“The petition claims that the Federal Circuit overruled its own precedent in adopting ‘an atextual interpretation of Section 315(e)(2) that applies estoppel to any ground that reasonably could have been raised in the petition filed before an inter partes review is instituted.’
The U.S. Supreme Court yesterday invited the U.S. Solicitor General to provide its views on Apple’s petition asking the High Court to clarify the proper application of estoppel in inter partes review (IPR) proceedings.
The case stems from a February, 2022, decision of the U.S. Court of Appeals for the Federal Circuit (CAFC) in which the court issued a mixed precedential decision that affirmed, vacated, and remanded in part a decision by the U.S. District Court for the Central District of California. That ruling related to a patent infringement suit filed by the California Institute of Technology (Caltech) against Broadcom Limited, Broadcom Corporation, and Avago Technologies (collectively “Broadcom) and Apple Inc. concerning Caltech’s U.S. Patent 7,116,710 (‘710 patent), U.S. Patent 7,421,032 (‘032 patent), and U.S. Patent 7,916,781 (‘781 patent).
As part of the decision, the CAFC affirmed the district court’s holding barring raising invalidity challenges based on known prior art after an IPR litigation. The court took the opportunity to overrule Shaw Industries Group, Inc. v. Automated Creel Systems, Inc. (Fed. Cir. 2016) and clarify that estoppel applies to claims and grounds not in the IPR but which reasonably could have been included in the petition.
Later, on February 22, 2022, the CAFC clarified in an errata that “estoppel applies only to the ‘challenged claims,’ i.e., the claims challenged in the IPR petition. Claims not challenged in the petition are not subject to estoppel.”
Apple appealed to the Supreme Court in September 2022, arguing in its petition that when an IPR of a patent claim results in a final written decision, “Section 315(e)(2) estops a petitioner from challenging the validity of that patent claim in district court on ‘any ground that the petitioner raised or reasonably could have raised during that inter partes review.” The petition claims that the Federal Circuit overruled its own precedent in adopting “an atextual interpretation of Section 315(e)(2) that applies estoppel to any ground that reasonably could have been raised in the petition filed before an inter partes review is instituted.”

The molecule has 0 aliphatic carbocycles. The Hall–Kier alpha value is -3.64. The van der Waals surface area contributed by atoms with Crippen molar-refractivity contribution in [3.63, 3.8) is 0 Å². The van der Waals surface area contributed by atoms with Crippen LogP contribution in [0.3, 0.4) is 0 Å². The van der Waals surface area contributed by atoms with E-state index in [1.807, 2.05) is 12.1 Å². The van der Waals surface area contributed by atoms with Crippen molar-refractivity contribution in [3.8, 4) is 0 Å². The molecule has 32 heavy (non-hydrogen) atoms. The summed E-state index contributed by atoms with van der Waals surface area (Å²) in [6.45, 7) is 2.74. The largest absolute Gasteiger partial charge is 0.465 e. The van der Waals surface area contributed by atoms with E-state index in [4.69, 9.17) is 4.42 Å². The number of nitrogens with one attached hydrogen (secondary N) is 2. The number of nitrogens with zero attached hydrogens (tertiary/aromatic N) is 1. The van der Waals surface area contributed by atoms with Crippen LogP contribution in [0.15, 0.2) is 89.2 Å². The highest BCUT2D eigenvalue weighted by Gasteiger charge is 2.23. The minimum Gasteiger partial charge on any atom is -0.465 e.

In its reply brief, Caltech said the Federal Circuit’s interpretation of 35 U.S.C. § 315(e)(2) was consistent with the plain text and ordinary meaning of the statute. The brief further argued that Apple’s attempts to paint the district court’s view that Apple reasonably could have asserted its new invalidity grounds in its IPR petitions since it “undisputedly knew of all those grounds at the time of filing its petitions” as contrary to the statute is an “unnatural and implausible reading of the statute.” To adopt this interpretation would “limit estoppel to those grounds that a patent challenger actually included in its inter partes review petitions,” Caltech added.
Two amicus briefs have also been filed with the Supreme Court, both supporting petitioners. A brief filed on behalf of Patent Law Professors argues that the Federal Circuit decision should be reversed and the Court should hold that “estoppel following inter partes review (IPR) extends only to grounds that a party ‘raised or reasonably could have raised during that inter partes review,’
with ‘during that inter partes review’ meaning the time period between institution and final decision, as indicated by the statutory text.” The brief adds that a too-broad reading of the statute raises issues of fairness and complicates future proceedings by requiring determinations about what prior art petitioners should have known about at the time of filing.
Unified Patents’ brief similarly leans toward Apple’s view that estoppel should apply only to the time period after institution through the final written decision and urges the Court to “seriously consider” this argument, but ultimately supports granting certiorari chiefly to ensure “that petitioners and patent owners have a final, conclusive interpretation of the estoppel provisions.”
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